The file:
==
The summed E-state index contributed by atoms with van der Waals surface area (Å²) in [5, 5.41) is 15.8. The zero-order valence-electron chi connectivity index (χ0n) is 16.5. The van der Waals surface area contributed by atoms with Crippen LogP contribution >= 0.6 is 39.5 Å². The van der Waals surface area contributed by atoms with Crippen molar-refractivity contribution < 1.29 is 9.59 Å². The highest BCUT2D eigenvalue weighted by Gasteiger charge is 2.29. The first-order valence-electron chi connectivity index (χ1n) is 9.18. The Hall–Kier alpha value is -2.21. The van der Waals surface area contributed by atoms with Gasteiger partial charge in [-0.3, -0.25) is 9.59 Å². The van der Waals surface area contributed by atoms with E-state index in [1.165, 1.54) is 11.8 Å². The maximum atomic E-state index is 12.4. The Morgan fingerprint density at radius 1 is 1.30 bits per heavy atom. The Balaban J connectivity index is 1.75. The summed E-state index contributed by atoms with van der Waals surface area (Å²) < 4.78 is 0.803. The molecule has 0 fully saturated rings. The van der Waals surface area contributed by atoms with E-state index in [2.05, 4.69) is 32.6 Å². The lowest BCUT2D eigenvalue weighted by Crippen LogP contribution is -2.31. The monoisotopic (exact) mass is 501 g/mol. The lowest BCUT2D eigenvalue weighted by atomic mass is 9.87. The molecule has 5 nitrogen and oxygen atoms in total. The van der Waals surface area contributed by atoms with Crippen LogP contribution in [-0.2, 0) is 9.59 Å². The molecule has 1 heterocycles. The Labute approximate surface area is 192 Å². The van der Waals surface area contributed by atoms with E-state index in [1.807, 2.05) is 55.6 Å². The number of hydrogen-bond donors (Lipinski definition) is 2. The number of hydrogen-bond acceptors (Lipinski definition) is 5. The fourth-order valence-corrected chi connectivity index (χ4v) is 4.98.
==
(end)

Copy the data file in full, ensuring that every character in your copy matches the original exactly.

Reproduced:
The summed E-state index contributed by atoms with van der Waals surface area (Å²) in [5, 5.41) is 15.8. The zero-order valence-electron chi connectivity index (χ0n) is 16.5. The van der Waals surface area contributed by atoms with Crippen LogP contribution >= 0.6 is 39.5 Å². The van der Waals surface area contributed by atoms with Crippen molar-refractivity contribution < 1.29 is 9.59 Å². The highest BCUT2D eigenvalue weighted by Gasteiger charge is 2.29. The first-order valence-electron chi connectivity index (χ1n) is 9.18. The Hall–Kier alpha value is -2.21. The van der Waals surface area contributed by atoms with Gasteiger partial charge in [-0.3, -0.25) is 9.59 Å². The van der Waals surface area contributed by atoms with E-state index in [1.165, 1.54) is 11.8 Å². The maximum atomic E-state index is 12.4. The Morgan fingerprint density at radius 1 is 1.30 bits per heavy atom. The Balaban J connectivity index is 1.75. The summed E-state index contributed by atoms with van der Waals surface area (Å²) < 4.78 is 0.803. The molecule has 0 fully saturated rings. The van der Waals surface area contributed by atoms with E-state index in [2.05, 4.69) is 32.6 Å². The lowest BCUT2D eigenvalue weighted by Crippen LogP contribution is -2.31. The monoisotopic (exact) mass is 501 g/mol. The lowest BCUT2D eigenvalue weighted by atomic mass is 9.87. The molecule has 5 nitrogen and oxygen atoms in total. The van der Waals surface area contributed by atoms with Crippen LogP contribution in [-0.2, 0) is 9.59 Å². The molecule has 1 heterocycles. The Labute approximate surface area is 192 Å². The van der Waals surface area contributed by atoms with E-state index in [1.807, 2.05) is 55.6 Å². The number of hydrogen-bond donors (Lipinski definition) is 2. The number of hydrogen-bond acceptors (Lipinski definition) is 5. The fourth-order valence-corrected chi connectivity index (χ4v) is 4.98.